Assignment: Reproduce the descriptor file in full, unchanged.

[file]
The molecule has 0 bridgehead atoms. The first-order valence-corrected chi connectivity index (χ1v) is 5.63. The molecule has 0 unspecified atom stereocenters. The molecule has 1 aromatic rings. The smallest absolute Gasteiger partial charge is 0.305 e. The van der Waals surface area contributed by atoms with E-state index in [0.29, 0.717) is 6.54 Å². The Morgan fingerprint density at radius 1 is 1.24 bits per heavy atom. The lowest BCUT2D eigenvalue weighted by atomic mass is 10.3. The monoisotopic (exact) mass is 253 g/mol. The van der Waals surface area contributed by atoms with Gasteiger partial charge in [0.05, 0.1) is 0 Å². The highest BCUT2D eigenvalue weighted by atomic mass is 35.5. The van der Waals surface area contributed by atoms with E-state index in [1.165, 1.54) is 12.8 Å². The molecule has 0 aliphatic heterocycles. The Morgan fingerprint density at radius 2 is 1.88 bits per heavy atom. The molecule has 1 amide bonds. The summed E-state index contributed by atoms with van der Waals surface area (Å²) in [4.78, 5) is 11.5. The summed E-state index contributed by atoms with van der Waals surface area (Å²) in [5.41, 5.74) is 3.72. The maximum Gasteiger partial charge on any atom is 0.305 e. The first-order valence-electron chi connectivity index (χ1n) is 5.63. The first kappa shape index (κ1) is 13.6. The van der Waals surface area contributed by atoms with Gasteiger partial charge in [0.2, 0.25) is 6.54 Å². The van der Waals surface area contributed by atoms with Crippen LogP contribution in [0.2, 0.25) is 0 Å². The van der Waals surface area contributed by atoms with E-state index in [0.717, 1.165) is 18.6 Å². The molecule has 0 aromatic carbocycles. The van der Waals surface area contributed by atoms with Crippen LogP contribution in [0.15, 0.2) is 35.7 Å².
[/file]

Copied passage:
The molecule has 0 bridgehead atoms. The first-order valence-corrected chi connectivity index (χ1v) is 5.63. The molecule has 0 unspecified atom stereocenters. The molecule has 1 aromatic rings. The smallest absolute Gasteiger partial charge is 0.305 e. The van der Waals surface area contributed by atoms with E-state index in [0.29, 0.717) is 6.54 Å². The Morgan fingerprint density at radius 1 is 1.24 bits per heavy atom. The lowest BCUT2D eigenvalue weighted by atomic mass is 10.3. The monoisotopic (exact) mass is 253 g/mol. The van der Waals surface area contributed by atoms with Gasteiger partial charge in [0.05, 0.1) is 0 Å². The highest BCUT2D eigenvalue weighted by atomic mass is 35.5. The van der Waals surface area contributed by atoms with E-state index in [1.165, 1.54) is 12.8 Å². The molecule has 0 aliphatic heterocycles. The Morgan fingerprint density at radius 2 is 1.88 bits per heavy atom. The molecule has 1 amide bonds. The summed E-state index contributed by atoms with van der Waals surface area (Å²) in [4.78, 5) is 11.5. The summed E-state index contributed by atoms with van der Waals surface area (Å²) in [5.41, 5.74) is 3.72. The maximum Gasteiger partial charge on any atom is 0.305 e. The first-order valence-electron chi connectivity index (χ1n) is 5.63. The first kappa shape index (κ1) is 13.6. The van der Waals surface area contributed by atoms with Gasteiger partial charge in [0.2, 0.25) is 6.54 Å². The van der Waals surface area contributed by atoms with Crippen LogP contribution in [0.2, 0.25) is 0 Å². The van der Waals surface area contributed by atoms with E-state index in [0.717, 1.165) is 18.6 Å². The molecule has 0 aromatic carbocycles. The van der Waals surface area contributed by atoms with Crippen LogP contribution in [0.15, 0.2) is 35.7 Å².